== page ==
How To Make Damn Good Irish Coffee

Keep New Times Free
I Support
  • Local
  • Community
  • Journalism
  • logo

Support the independent voice of Phoenix and help keep the future of New Times free.

I'm a little sad that winter holiday merriment is coming to a close, but I'm secretly relieved. The constant revelry has taken its toll. I'm digging myself out from under a truckload of cookies. I've been breakfasting on leftover hors d'oeuvres for days. My housework backlog is a mile long because I couldn't say no to all of the party invitations. I don't know about you, but I could use a pick-me-up... and a drink.

See Also: - Real Holiday Hangover? I'm Here To Help.

One of my favorite winter recovery drinks is Irish Coffee. The light sweetness, warmth, and gentle caffeine kick make it appropriate for after-dinner, or as an indulgent breakfast complement. Like so many classic cocktails, Irish Coffee is a simple affair frequently ruined. For a drink consisting of spiked coffee with sugar, I've had some atrocious ones. Just a little care to detail makes a huge difference.

The first stumbling block on Irish Coffee is temperature. Adding room-temperature liquor to coffee dramatically drops the temperature, making for lukewarm coffee in moments. Heating the mug with hot water before making the drink is vital. If I know I'm going to savor my drink, I'll cheat a little and use my espresso machine's steam wand to give an extra temperature boost.

I've seen a lot of people add a shot of whiskey to a big mug of coffee. That's no fun! I want to taste the whiskey! Properly made Irish Coffee runs as strong as 2 parts coffee to 1 part whiskey. There's no shame in making it a little taller; most Irish Coffee glasses these days are eight ounces (good luck finding a 6 ounce coffee mug without buying a case from a restaurant supply store!), so the ratio is usually closer to 3:1.

There should be sugar, but not too much; 2 teaspoons (two cubes if you're old-school, ½ ounce of simple syrup if you're quick and dirty) does the trick. White sugar is standard; I'm partial to darker Demerara. But, I drink café Cubanos like they're going out of style. It's your call.

Last, the big uh-oh: cream. Lots of people use Baileys Irish Cream because, you know, what better to use in Irish Coffee than Irish Cream? Well, stop it. Proper Irish Coffee gets its alcohol purely from whiskey. Even worse is when it comes with a big cheerful swirl of sweetened aerosol whipped cream. Fully whipped cream is hard to drink (it just makes a cap), and extra sugar pushes the drink too far into dessert territory. Whisk plain cream just until it increases in volume. It should still be liquid, with barely enough bubbles to float atop the coffee. When I make Irish Coffee at Shady's, I pour cream into a very small glass, and buzz it for a couple of seconds with my beloved el cheapo ($2.99!) IKEA milk frother.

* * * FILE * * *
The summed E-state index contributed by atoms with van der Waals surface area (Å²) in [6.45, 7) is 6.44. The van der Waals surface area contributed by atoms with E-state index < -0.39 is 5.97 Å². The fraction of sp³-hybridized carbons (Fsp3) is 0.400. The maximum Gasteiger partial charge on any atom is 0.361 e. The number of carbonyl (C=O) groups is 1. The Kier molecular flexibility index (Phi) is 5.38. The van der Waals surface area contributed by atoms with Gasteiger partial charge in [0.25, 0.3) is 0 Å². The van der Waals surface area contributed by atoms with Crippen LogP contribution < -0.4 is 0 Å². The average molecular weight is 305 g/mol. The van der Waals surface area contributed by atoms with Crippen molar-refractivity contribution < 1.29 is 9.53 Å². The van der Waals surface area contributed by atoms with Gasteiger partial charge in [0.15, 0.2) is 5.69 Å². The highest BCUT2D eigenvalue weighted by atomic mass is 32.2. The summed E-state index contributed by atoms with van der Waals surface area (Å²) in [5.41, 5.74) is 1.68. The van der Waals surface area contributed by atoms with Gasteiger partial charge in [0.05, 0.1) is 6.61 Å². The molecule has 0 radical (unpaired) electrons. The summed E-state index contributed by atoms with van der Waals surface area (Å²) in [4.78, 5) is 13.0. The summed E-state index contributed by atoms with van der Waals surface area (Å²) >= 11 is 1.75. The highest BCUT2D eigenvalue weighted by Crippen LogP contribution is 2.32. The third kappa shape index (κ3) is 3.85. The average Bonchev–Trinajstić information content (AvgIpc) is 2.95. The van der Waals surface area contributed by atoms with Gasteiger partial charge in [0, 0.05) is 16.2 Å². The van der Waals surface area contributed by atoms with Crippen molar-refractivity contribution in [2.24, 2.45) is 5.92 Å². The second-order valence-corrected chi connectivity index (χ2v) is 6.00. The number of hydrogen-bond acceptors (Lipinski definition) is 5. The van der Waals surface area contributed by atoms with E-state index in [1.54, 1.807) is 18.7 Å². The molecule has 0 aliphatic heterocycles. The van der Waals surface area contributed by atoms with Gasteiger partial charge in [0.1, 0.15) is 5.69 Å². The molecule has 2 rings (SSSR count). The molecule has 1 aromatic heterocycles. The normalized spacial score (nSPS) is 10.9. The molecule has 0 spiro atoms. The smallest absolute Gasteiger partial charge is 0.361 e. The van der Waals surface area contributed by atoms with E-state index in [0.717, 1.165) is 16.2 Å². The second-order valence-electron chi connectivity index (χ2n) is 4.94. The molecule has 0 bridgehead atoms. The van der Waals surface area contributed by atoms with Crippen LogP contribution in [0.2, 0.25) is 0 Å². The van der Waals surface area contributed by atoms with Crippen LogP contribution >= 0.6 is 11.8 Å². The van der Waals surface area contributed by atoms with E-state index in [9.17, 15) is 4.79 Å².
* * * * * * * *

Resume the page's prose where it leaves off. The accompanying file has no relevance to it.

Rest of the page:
Because the cream forms an attractive layer atop the coffee, the drink is best enjoyed in a footed glass. It still tastes just as good if you have it in a ceramic mug, even if it's not quite as aesthetically pleasing.

Irish Coffee 3 ounces very hot strong coffee (or more to taste) 1 ½ ounces Irish whiskey ½ ounce simple syrup (or 2 sugar cubes) 1 ounce cream, lightly whipped

Fill an Irish Coffee glass with very hot water. Once glass is hot, empty glass. Add coffee, whiskey, and simple syrup; stir to fully combine. Gently pour cream over coffee.

Follow Chow Bella on Facebook, Twitter, and Pinterest.

Keep Phoenix New Times Free... Since we started Phoenix New Times, it has been defined as the free, independent voice of Phoenix, and we would like to keep it that way. Offering our readers free access to incisive coverage of local news, food and culture. Producing stories on everything from political scandals to the hottest new bands, with gutsy reporting, stylish writing, and staffers who've won everything from the Society of Professional Journalists' Sigma Delta Chi feature-writing award to the Casey Medal for Meritorious Journalism. But with local journalism's existence under siege and advertising revenue setbacks having a larger impact, it is important now more than ever for us to rally support behind funding our local journalism. You can help by participating in our "I Support" membership program, allowing us to keep covering Phoenix with no paywalls.

We use cookies to collect and analyze information on site performance and usage, and to enhance and customize content and advertisements. By clicking 'X' or continuing to use the site, you agree to allow cookies to be placed. To find out more, visit our cookies policy and our privacy policy.


Join the New Times community and help support independent local journalism in Phoenix.


Join the New Times community and help support independent local journalism in Phoenix.